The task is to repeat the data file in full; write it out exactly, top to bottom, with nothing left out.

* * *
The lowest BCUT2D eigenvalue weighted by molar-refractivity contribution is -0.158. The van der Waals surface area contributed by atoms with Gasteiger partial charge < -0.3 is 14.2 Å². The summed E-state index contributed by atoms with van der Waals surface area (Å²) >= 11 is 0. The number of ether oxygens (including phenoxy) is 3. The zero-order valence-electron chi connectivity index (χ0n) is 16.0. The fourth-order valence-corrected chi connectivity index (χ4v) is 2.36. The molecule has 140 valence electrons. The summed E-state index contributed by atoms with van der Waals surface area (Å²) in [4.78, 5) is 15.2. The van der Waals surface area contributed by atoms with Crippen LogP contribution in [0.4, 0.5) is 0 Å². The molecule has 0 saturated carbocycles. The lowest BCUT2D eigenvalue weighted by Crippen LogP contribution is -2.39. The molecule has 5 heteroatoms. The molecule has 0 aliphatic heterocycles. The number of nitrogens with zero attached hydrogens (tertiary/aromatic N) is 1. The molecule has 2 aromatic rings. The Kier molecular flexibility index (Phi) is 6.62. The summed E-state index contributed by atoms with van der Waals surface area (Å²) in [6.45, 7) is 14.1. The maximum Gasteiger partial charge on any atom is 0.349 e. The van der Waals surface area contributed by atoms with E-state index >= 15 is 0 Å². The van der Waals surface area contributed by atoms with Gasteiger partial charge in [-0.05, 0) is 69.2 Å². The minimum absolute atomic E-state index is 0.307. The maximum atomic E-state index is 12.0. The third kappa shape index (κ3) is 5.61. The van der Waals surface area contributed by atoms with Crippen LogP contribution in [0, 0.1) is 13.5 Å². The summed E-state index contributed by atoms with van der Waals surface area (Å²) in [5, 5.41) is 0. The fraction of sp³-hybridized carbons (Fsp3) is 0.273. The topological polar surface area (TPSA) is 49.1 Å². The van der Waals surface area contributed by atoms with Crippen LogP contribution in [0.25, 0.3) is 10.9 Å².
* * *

The lowest BCUT2D eigenvalue weighted by molar-refractivity contribution is -0.158. The van der Waals surface area contributed by atoms with Gasteiger partial charge < -0.3 is 14.2 Å². The summed E-state index contributed by atoms with van der Waals surface area (Å²) >= 11 is 0. The number of ether oxygens (including phenoxy) is 3. The zero-order valence-electron chi connectivity index (χ0n) is 16.0. The fourth-order valence-corrected chi connectivity index (χ4v) is 2.36. The molecule has 140 valence electrons. The summed E-state index contributed by atoms with van der Waals surface area (Å²) in [4.78, 5) is 15.2. The van der Waals surface area contributed by atoms with Crippen LogP contribution in [0.4, 0.5) is 0 Å². The molecule has 0 saturated carbocycles. The lowest BCUT2D eigenvalue weighted by Crippen LogP contribution is -2.39. The molecule has 5 heteroatoms. The molecule has 0 aliphatic heterocycles. The number of nitrogens with zero attached hydrogens (tertiary/aromatic N) is 1. The molecule has 2 aromatic rings. The Kier molecular flexibility index (Phi) is 6.62. The summed E-state index contributed by atoms with van der Waals surface area (Å²) in [6.45, 7) is 14.1. The maximum Gasteiger partial charge on any atom is 0.349 e. The van der Waals surface area contributed by atoms with E-state index >= 15 is 0 Å². The van der Waals surface area contributed by atoms with Gasteiger partial charge in [-0.05, 0) is 69.2 Å². The minimum absolute atomic E-state index is 0.307. The maximum atomic E-state index is 12.0. The third kappa shape index (κ3) is 5.61. The van der Waals surface area contributed by atoms with Crippen LogP contribution in [0, 0.1) is 13.5 Å². The summed E-state index contributed by atoms with van der Waals surface area (Å²) in [5, 5.41) is 0. The fraction of sp³-hybridized carbons (Fsp3) is 0.273. The topological polar surface area (TPSA) is 49.1 Å². The van der Waals surface area contributed by atoms with Crippen LogP contribution in [0.25, 0.3) is 10.9 Å².